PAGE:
Or how about, in studies of ancient Christianity, they were asked to memorize and publicly recite this:

I believe in one God, Father Almighty, Creator of heaven and earth, and of all things visible and invisible.
And in one Lord Jesus Christ, the only-begotten Son of God, begotten of the Father before all ages;
Light of Light, true God of true God, begotten, not created, of one essence with the Father through Whom all things were made.
Who for us men and for our salvation came down from heaven and was incarnate of the Holy Spirit and the Virgin Mary and became man.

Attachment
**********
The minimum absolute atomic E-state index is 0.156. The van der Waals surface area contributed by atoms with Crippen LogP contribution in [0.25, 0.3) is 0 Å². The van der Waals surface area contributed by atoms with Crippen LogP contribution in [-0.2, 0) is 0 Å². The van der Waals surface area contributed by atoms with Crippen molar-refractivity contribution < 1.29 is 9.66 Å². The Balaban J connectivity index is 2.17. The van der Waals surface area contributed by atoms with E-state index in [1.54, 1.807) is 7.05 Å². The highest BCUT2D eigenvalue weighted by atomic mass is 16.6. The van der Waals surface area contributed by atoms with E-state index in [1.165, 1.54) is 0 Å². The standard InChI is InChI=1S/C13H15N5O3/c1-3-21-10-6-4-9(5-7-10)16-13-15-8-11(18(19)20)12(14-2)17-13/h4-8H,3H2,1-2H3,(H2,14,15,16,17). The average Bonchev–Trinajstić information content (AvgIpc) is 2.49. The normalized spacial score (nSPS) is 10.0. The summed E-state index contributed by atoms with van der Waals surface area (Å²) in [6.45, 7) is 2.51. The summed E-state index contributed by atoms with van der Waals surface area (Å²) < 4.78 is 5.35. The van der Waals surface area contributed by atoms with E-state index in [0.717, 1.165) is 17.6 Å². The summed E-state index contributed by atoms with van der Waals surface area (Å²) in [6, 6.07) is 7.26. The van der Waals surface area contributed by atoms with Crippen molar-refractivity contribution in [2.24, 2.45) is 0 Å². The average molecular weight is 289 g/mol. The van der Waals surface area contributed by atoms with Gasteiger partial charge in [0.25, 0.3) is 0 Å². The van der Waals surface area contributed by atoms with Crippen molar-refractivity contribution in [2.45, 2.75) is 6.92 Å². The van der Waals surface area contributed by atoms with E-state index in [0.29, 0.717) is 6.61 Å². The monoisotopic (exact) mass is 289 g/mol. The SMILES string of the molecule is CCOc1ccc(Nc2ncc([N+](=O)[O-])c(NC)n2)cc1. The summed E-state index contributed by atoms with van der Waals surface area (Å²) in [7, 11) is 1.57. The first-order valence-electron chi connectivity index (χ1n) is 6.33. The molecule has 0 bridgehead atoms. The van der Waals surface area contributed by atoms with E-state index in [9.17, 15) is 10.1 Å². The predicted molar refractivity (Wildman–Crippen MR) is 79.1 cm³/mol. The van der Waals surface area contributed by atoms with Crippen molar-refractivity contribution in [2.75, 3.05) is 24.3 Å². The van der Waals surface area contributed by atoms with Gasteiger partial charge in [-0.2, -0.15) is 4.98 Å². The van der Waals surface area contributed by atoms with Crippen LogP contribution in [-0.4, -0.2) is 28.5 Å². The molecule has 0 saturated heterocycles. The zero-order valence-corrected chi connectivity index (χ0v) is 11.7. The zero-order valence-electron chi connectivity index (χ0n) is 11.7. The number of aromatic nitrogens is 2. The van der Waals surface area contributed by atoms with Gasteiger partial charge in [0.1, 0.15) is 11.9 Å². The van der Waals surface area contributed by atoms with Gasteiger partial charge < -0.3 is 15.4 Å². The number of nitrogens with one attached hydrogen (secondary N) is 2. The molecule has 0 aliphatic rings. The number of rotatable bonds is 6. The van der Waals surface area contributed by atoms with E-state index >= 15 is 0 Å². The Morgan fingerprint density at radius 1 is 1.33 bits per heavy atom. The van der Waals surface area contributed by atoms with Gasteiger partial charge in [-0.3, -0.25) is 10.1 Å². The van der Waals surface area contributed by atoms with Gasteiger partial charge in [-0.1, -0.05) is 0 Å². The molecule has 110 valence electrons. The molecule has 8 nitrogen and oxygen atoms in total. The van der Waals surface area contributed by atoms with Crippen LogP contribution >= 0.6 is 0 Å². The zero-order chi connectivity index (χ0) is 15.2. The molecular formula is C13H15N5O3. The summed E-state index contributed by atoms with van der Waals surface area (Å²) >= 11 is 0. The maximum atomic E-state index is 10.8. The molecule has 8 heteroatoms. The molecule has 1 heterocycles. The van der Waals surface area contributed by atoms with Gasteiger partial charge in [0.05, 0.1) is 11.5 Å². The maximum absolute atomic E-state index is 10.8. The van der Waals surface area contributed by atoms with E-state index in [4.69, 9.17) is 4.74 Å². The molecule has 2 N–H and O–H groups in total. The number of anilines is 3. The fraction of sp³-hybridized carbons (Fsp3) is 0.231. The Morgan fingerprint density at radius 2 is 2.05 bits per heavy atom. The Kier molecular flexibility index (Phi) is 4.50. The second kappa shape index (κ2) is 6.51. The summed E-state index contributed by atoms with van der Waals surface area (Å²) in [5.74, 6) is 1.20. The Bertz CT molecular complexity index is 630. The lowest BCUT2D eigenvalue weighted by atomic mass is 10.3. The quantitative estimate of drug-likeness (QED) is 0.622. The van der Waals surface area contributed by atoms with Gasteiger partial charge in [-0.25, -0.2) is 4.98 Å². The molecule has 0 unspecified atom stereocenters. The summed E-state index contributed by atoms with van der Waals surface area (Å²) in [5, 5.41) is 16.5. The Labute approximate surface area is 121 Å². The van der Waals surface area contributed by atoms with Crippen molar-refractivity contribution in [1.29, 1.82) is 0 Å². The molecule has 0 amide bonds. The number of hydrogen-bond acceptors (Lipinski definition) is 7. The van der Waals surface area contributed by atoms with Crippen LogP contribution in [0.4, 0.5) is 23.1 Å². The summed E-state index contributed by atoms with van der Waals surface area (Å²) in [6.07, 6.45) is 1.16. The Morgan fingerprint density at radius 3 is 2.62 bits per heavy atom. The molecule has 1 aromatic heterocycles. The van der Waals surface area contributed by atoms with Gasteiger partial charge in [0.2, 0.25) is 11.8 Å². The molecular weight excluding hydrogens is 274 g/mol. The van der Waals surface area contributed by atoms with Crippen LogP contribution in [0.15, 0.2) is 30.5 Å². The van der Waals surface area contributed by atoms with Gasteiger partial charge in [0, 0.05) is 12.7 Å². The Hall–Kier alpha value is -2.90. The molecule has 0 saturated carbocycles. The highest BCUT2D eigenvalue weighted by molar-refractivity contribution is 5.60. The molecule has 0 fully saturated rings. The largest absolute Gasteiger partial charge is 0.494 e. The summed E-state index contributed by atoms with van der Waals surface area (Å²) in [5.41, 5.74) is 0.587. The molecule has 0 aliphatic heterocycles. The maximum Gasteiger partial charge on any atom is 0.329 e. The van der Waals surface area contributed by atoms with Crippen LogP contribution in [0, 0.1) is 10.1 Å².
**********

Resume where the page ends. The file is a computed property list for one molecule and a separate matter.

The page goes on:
He was crucified for us under Pontius Pilate, and suffered and was buried;
And He rose on the third day, according to the Scriptures.
He ascended into heaven and is seated at the right hand of the Father;
And He will come again with glory to judge the living and dead. His kingdom shall have no end.
And in the Holy Spirit, the Lord, the Creator of life, Who proceeds from the Father, Who together with the Father and the Son is worshipped and glorified, Who spoke through the prophets.
In one, holy, catholic, and apostolic Church.
I confess one baptism for the forgiveness of sins.
I look for the resurrection of the dead, and the life of the age to come. Amen.

Would Muslim parents -- or parents from any other religious perspective -- have a right to be concerned about these activities? Would it be important to include their voices in a news story about this controversy?

Just asking.